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rampant unneeded 'heroism'

Know what I dislike? Something bad happens to someone, and then suddenly they are a hero.

Take this girl Yes, she was raped, yes it's horrible, no, I'm not insensitive. She didn't do anything extraordinary. ALL THAT HAPPENED was that she was raped for years. Congratulations, now you're a hero! WHAT?

Child has leukemia. She lives. That's wonderful. Still not a hero.

Boy gets stuck in a tree for days. Hero? No. Dumbass.

Fire in someone's home. Not a hero. Just stupid for leaving her curling iron on.

Even a child whose parents are going through a divorce will probably be called "brave" or even "heroic..." But WHY? She isn't. They aren't. It's tragic that bad things happened to them but simply living your life through bad things isn't the stuff of heroism.


( 5 comments — Leave a comment )
Dec. 2nd, 2005 05:18 am (UTC)
I disagree. I think that living your life through bad things can be the stuff of heroism, or at least bravery. (Heroism I would say requires helping someone else). It's not heroism when something happens TO you, that is true. But people can have many different types of reactions to these things and some reactions I would consider heroic. Some people might crumble, retreat into themselves if something like this happened to them. This girl is speaking out about her ordeal in hopes of helping other people in that situation. I can see why they called her heroic.
Dec. 2nd, 2005 05:36 am (UTC)
I see your point. To be a hero, you not only have to undergo great struggle, suffering, or risk, you have to do it for the purpose of helping other people. If you do it to save your own skin, it's not heroism.

I'd argue that the raped girl showed heroism, not by enduring the rapes, but by telling her story publically to the news media. To do so she's reliving what are probably nastily traumatic memories, and perhaps risking making herself an object of shame and pity to her new classmates and friends. For a teenager, that's darn brave. And it's reasonable to say that she's doing it in order to help clean up the business of international adoption and maybe help other orphaned kids.

So yeah, she might be a hero. (Or maybe she's doing it for a freaking big interview fee. I wouldn't blame her for that.)

You can certainly be a dumbass and a hero. Leave your curling iron on, start a fire, run back in to save your ailing grandmother.

At some point, I'd say bad things are bad enough that merely surviving them counts as bravery. If you're in a situation where many people would commit suicide (either deliberately or by just giving up), and you decide to go on living, then you're "brave" (though not "heroic"). Hard to define examples; maybe becoming a quadriplegic, living through a death camp like Auschwitz, or suffering from AIDS or cancer would qualify.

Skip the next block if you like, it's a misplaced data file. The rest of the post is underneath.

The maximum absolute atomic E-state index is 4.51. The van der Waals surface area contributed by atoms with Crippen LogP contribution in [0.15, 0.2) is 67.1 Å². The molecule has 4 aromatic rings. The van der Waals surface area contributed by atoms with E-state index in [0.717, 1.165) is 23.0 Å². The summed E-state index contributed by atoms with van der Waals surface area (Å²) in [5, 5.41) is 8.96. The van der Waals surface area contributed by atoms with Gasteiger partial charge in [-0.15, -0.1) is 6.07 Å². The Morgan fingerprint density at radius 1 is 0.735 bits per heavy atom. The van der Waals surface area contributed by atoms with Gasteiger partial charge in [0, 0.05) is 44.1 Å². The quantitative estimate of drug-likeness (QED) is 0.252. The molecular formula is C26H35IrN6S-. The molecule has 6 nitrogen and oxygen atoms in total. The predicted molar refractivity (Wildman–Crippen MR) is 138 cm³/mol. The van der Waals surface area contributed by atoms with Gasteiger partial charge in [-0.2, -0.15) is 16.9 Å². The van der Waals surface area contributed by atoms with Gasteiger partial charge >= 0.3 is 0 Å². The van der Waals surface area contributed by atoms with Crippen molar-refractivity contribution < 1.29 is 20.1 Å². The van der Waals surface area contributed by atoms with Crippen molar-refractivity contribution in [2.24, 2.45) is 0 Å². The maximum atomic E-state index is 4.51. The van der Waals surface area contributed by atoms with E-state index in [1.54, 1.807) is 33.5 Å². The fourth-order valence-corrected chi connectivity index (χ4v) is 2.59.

Dec. 2nd, 2005 01:33 pm (UTC)
I agree with your second point.

This is one of those touchy subjects for me and I should probably not comment at all but whatever.

The girl was tortured for five years. That part is sad. It does not make her a hero. The pedophile also raped another girl (his daughter). That girl knew he adopted a female child and was probably raping her. She said nothing. She is not a hero. The fact that the russian girl told her story and got the disgusting animal jailed (and hopefully with a wellhung guy named Snake)- that makes her a hero.

By providing information that put the bastard in jail and keeping the guy from destroying the lives of who knows how many little girls, (as pedophiles and abuses almost never strike only once, but numerous times)- she's as heroic as they come in my book.

If it were you or I who were saved because this poor kid talked to the authorities, you may then think she's pretty darn heroic.

Everyone else you mentioned- not heroic.
Dec. 2nd, 2005 05:37 am (UTC)
I agree with you. The woman in the article was brave, yes. But not a hero.
None of those other fictional cases were either.
Terrible, awful things can happen to good people. Surviving them doesn't make one a hero though. It makes them a victim, and a survivor.
Dec. 2nd, 2005 01:25 pm (UTC)
Heroism lies in one's actions in response to adversity, especially in regard to helping others. Her going on the air like that, she gave up some of her privacy to warn people by getting them to think about situations they might have noticed but not comprehended. In that sense, her action was heroic.

There was a quote I saw once on the back of someone's SCA shield: "Heroes aren't born, they're cornered." :-)
( 5 comments — Leave a comment )


Much like pineapples, I am hardcore.

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